Asked today by a Central East LHIN board member what that feasibility study would cost, Rouge Valley CEO Rik Ganderton at first had difficulty answering, suggesting that “it was like asking how long is string.” A moment later, no doubt seeing baffled looks from the LHIN board, he suggested that it was likely to cost in the ballpark of $10-$15 million.
Today the LHIN approved $1.3 million in costs associated with the first phase of investigation into the merger, including extensive community consultation. They also approved a further $2.5 million for “due diligence” costs around the merger, including a deeper drill down on the financial and legal implications.
The $2.5 million is part of nearly $30 million in one-time basic merger costs. There is an additional cost of $5 million a year from wage harmonization. The Scarborough Hospital CEO Robert Biron told the LHIN that merged hospitals tend to migrate to the higher of the two existing wage scales.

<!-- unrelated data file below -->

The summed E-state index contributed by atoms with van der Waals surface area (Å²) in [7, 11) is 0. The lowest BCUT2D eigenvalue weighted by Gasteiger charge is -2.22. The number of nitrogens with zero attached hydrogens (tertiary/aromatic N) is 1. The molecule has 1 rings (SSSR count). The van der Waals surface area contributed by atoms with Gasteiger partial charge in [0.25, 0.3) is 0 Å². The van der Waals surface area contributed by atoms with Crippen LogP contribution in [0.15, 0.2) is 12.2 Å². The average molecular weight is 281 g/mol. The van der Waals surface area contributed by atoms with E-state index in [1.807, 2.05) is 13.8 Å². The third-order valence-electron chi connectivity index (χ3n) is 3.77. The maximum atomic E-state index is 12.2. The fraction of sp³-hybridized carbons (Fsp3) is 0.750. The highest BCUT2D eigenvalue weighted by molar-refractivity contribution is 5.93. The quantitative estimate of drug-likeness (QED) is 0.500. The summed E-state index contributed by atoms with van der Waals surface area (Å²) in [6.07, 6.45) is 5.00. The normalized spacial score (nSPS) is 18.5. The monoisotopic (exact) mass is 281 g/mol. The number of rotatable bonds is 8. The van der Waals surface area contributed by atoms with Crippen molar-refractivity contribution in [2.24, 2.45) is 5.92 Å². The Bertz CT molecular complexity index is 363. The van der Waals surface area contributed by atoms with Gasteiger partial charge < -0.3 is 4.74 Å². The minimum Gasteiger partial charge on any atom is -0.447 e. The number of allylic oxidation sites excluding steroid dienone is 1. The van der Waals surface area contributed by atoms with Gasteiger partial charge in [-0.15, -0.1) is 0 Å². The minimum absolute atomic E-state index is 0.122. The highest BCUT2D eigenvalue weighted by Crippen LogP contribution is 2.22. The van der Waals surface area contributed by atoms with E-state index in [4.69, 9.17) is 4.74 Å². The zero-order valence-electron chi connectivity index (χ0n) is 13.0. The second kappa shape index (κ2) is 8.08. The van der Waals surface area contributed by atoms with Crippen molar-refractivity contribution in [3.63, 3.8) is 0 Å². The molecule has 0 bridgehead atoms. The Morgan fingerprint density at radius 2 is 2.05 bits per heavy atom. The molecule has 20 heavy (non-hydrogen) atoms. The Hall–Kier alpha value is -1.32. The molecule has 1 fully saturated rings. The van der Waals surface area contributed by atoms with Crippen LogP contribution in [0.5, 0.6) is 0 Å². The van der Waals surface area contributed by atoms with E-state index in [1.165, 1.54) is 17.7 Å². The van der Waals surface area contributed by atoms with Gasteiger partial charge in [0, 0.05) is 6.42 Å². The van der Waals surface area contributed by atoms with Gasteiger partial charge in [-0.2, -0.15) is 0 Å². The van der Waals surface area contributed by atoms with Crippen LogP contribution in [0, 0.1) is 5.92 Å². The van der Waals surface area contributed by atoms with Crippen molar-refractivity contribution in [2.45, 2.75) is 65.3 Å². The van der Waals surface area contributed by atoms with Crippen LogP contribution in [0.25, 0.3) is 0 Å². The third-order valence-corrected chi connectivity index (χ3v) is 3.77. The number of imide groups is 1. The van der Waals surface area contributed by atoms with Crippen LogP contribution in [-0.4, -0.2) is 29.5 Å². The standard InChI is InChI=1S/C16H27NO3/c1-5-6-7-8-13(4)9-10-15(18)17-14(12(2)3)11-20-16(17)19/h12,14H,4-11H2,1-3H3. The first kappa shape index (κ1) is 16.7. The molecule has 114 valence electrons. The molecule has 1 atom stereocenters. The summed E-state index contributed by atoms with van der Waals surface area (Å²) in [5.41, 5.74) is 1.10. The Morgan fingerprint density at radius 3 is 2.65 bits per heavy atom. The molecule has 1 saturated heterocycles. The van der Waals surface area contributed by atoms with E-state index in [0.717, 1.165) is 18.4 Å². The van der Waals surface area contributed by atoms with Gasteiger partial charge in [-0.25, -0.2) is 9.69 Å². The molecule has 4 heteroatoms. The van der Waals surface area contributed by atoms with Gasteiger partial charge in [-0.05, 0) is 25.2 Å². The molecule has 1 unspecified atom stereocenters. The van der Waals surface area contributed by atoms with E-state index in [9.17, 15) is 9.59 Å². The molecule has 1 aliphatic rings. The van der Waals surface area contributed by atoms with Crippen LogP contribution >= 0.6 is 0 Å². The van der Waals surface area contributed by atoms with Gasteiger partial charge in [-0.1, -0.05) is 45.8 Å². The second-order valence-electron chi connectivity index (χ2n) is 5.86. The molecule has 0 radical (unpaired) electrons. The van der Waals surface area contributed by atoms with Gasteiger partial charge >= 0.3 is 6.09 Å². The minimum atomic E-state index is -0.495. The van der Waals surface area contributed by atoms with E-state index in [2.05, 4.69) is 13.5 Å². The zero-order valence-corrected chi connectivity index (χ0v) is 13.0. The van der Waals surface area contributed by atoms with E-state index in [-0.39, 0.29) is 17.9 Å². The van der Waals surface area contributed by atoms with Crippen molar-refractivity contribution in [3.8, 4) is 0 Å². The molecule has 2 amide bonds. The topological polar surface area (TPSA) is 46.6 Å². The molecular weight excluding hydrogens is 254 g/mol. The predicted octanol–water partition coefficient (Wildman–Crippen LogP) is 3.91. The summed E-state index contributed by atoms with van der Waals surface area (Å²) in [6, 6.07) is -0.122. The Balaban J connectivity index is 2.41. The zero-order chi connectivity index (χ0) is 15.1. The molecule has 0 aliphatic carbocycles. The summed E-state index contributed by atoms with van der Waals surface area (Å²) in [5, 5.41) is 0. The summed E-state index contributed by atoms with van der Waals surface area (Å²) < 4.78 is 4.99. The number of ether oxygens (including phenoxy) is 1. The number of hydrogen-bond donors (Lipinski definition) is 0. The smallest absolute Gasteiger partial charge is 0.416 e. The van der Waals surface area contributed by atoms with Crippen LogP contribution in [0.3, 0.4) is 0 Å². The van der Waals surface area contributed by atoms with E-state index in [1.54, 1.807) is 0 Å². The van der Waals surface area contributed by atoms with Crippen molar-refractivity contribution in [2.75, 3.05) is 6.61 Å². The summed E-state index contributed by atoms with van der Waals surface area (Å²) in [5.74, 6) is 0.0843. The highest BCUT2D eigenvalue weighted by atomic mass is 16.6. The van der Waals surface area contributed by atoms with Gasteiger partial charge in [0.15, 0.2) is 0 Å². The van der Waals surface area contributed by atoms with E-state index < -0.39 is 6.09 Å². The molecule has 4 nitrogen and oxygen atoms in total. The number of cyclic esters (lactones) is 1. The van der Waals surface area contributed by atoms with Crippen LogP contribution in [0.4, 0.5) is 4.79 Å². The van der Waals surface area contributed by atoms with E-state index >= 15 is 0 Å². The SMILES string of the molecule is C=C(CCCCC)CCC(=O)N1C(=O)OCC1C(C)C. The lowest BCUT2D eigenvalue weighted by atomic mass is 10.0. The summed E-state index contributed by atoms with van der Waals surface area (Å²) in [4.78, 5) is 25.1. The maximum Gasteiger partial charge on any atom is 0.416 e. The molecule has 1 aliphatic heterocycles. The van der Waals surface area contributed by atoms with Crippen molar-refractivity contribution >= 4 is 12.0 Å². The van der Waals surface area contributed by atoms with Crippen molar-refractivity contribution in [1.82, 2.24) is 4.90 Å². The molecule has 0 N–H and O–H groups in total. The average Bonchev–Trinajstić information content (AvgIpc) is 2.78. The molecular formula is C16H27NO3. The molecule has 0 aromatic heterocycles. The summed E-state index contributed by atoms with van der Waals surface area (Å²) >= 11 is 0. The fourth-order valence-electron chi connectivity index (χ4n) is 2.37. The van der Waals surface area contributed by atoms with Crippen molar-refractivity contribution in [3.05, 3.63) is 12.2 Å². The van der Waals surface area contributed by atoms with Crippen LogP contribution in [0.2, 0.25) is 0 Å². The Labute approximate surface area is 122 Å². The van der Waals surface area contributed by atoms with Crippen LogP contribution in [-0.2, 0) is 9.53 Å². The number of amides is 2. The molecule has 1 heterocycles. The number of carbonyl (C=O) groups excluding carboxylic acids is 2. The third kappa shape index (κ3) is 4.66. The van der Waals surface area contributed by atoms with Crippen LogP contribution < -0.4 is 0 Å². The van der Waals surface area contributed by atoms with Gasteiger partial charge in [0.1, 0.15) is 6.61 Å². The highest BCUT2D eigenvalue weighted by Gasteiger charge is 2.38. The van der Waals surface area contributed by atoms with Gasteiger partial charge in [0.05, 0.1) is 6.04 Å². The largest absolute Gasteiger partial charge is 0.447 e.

Biron defends the merger costs, suggesting that spread out over three years these costs would represent a small fraction of the combined $680 million annual budget. Let’s not forget that the two CEOs initially said the status quo was unacceptable and that the two hospitals would have to trim $17 million from their combined budgets next year to achieve balance.
The next steps in the Scarborough-Rouge merger includes a formal integration proposal to the LHIN in December. That would trigger a 60-day integration decision. The LHIN makes their own recommendation to the Ministry of Health in late February. The Minister of Health is expected to look at the recommendation and make her own decision before the end of March.